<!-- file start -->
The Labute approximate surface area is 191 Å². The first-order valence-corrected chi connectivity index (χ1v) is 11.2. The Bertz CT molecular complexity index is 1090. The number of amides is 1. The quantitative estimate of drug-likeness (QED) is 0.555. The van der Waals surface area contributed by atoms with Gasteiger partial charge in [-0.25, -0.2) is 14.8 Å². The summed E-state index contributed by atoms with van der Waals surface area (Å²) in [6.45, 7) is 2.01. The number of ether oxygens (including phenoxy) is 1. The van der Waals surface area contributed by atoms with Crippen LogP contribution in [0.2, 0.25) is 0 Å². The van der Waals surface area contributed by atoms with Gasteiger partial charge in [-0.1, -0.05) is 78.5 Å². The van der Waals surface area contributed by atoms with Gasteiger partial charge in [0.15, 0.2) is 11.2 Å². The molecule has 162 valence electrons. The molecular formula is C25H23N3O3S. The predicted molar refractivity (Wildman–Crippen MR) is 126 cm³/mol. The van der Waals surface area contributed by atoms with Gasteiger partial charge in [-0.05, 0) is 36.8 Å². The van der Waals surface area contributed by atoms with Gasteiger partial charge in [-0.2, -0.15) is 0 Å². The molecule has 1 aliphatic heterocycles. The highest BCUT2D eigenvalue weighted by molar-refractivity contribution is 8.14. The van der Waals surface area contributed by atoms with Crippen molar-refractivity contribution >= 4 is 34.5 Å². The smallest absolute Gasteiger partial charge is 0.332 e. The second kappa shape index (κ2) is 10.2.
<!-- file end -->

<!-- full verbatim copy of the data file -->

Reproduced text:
The Labute approximate surface area is 191 Å². The first-order valence-corrected chi connectivity index (χ1v) is 11.2. The Bertz CT molecular complexity index is 1090. The number of amides is 1. The quantitative estimate of drug-likeness (QED) is 0.555. The van der Waals surface area contributed by atoms with Gasteiger partial charge in [-0.25, -0.2) is 14.8 Å². The summed E-state index contributed by atoms with van der Waals surface area (Å²) in [6.45, 7) is 2.01. The number of ether oxygens (including phenoxy) is 1. The van der Waals surface area contributed by atoms with Crippen LogP contribution in [0.2, 0.25) is 0 Å². The van der Waals surface area contributed by atoms with Gasteiger partial charge in [-0.1, -0.05) is 78.5 Å². The van der Waals surface area contributed by atoms with Gasteiger partial charge in [0.15, 0.2) is 11.2 Å². The molecule has 162 valence electrons. The molecular formula is C25H23N3O3S. The predicted molar refractivity (Wildman–Crippen MR) is 126 cm³/mol. The van der Waals surface area contributed by atoms with Gasteiger partial charge in [-0.05, 0) is 36.8 Å². The van der Waals surface area contributed by atoms with Gasteiger partial charge in [-0.2, -0.15) is 0 Å². The molecule has 1 aliphatic heterocycles. The highest BCUT2D eigenvalue weighted by molar-refractivity contribution is 8.14. The van der Waals surface area contributed by atoms with Crippen molar-refractivity contribution >= 4 is 34.5 Å². The smallest absolute Gasteiger partial charge is 0.332 e. The second kappa shape index (κ2) is 10.2.